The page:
Tim Ferrero, head of marine conservation at Hampshire & Isle of Wight Wildlife Trust, tells people to be aware of impact we have on the ocean
However, some of these magnificent ocean giants are now in decline due to decades of damage and unsustainable exploitation of the oceans.
Whether it’s collisions with ships, dolphins getting tangled in nets or accidentally caught, pollution working its way through the food chain – our impact on marine life has been devastatingly clear.
Although the government has introduced protected areas in our seas, the reality is that the nutrient-rich places ocean giants like whales and dolphins need for feeding, breeding and socialising remain unprotected.
Some species have global migration routes, taking in thousands of miles and need a network of protected areas specifically to support them.
Meanwhile, new threats like the eight million tons of plastic rubbish, which ends up in the ocean every year, often chokes or kills animals like sea turtles, dolphins, and birds as it is mistaken for food or entangles them as they swim.
Even areas of the deep seabed which are being explored for the first time are polluted by human litter, and in the waters around Europe most of this is plastic.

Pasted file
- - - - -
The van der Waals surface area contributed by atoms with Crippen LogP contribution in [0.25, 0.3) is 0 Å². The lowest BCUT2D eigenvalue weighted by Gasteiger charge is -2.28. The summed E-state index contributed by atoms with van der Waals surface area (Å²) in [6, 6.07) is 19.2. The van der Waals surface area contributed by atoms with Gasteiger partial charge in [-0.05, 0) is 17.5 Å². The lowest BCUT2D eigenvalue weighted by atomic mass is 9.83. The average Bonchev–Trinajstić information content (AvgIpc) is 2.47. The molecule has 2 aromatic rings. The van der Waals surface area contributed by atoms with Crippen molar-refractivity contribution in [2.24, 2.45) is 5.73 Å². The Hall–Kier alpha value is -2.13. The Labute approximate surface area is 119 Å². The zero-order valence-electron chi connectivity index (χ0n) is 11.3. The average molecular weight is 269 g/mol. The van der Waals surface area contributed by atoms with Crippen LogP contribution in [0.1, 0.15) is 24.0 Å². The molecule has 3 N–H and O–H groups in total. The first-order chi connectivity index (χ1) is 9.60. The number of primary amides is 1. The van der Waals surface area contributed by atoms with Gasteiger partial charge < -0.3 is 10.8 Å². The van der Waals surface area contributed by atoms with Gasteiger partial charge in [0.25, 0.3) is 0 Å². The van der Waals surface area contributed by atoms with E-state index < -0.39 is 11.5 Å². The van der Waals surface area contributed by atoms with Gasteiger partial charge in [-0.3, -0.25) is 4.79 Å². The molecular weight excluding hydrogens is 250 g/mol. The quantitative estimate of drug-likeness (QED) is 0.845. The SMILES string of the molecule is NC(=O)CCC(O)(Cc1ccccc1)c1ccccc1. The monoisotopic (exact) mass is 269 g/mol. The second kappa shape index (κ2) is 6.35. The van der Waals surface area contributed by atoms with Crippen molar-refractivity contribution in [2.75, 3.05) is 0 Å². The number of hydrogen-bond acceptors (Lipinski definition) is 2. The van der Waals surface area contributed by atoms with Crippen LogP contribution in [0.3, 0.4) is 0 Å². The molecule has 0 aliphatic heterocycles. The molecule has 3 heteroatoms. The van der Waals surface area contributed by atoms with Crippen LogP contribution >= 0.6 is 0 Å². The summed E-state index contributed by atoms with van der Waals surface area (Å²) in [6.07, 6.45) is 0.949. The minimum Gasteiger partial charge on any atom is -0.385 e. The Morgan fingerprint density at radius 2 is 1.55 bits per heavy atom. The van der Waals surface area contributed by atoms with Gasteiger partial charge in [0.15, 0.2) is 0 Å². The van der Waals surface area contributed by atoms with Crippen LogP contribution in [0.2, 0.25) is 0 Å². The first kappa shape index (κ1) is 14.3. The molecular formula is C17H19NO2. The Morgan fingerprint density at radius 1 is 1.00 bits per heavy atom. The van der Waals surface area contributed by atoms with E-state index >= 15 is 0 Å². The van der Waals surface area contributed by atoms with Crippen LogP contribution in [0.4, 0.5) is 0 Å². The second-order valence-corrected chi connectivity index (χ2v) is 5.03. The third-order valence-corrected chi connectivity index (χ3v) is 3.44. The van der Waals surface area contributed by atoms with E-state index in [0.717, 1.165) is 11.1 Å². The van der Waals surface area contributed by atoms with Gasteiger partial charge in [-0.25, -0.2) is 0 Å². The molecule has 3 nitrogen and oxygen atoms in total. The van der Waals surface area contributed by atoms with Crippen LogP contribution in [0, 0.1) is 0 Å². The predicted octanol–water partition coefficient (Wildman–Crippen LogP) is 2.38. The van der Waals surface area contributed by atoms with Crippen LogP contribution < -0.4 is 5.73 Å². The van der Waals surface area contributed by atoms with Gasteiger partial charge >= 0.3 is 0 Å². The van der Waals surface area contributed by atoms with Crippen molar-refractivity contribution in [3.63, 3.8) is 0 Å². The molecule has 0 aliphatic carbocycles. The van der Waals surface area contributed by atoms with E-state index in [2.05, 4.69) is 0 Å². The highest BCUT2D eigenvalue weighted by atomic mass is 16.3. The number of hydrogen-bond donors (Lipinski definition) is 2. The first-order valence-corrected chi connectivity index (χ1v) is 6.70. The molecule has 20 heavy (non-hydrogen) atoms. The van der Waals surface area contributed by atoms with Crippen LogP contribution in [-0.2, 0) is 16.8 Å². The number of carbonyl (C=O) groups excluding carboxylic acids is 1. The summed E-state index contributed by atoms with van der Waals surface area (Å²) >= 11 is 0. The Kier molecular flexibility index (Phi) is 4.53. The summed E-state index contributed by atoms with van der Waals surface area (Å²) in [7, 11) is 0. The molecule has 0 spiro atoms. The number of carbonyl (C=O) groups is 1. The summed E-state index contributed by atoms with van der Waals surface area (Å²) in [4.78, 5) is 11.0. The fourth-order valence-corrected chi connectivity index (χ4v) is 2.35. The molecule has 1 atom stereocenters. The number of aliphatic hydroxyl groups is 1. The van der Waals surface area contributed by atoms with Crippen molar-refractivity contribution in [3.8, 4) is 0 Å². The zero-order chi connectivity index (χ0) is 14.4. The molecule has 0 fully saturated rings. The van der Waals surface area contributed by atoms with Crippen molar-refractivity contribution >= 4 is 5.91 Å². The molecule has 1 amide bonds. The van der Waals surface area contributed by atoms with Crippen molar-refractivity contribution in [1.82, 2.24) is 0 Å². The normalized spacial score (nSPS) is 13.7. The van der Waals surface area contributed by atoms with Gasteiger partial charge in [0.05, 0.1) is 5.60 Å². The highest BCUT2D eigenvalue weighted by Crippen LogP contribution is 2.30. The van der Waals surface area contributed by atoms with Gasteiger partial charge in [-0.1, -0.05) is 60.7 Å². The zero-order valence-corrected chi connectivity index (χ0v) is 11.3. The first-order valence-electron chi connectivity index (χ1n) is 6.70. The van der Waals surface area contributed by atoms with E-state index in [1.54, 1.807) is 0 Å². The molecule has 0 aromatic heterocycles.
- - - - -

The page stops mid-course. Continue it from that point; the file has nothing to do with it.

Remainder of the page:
The oceans are hugely important for wildlife, but also for us.
Over half of the oxygen in our atmosphere is produced by seaweeds, seagrasses, and microscopic algae.
The oceans also play an important role in regulating our climate by absorbing and storing carbon dioxide and heat.
We rely on the ocean’s ecosystems too, eating some 357,000 tonnes of seafood products in the UK alone.
National Marine Week at the start of August is a good time to reflect on our amazing marine habitats, and find out more about the creatures in our sea.
In celebration we have lots of events across Hampshire and the Isle of Wight throughout August.
From seashore safaris and rockpool rummages to undersea explorers in a swimming pool, there are plenty of activities to choose from.
There will be events taking place throughout the month – to find out what we have planned, visit our website hiwwt.org.uk.
Why not come down to find out and explore what’s beneath the waves, and what you can do to help our ocean?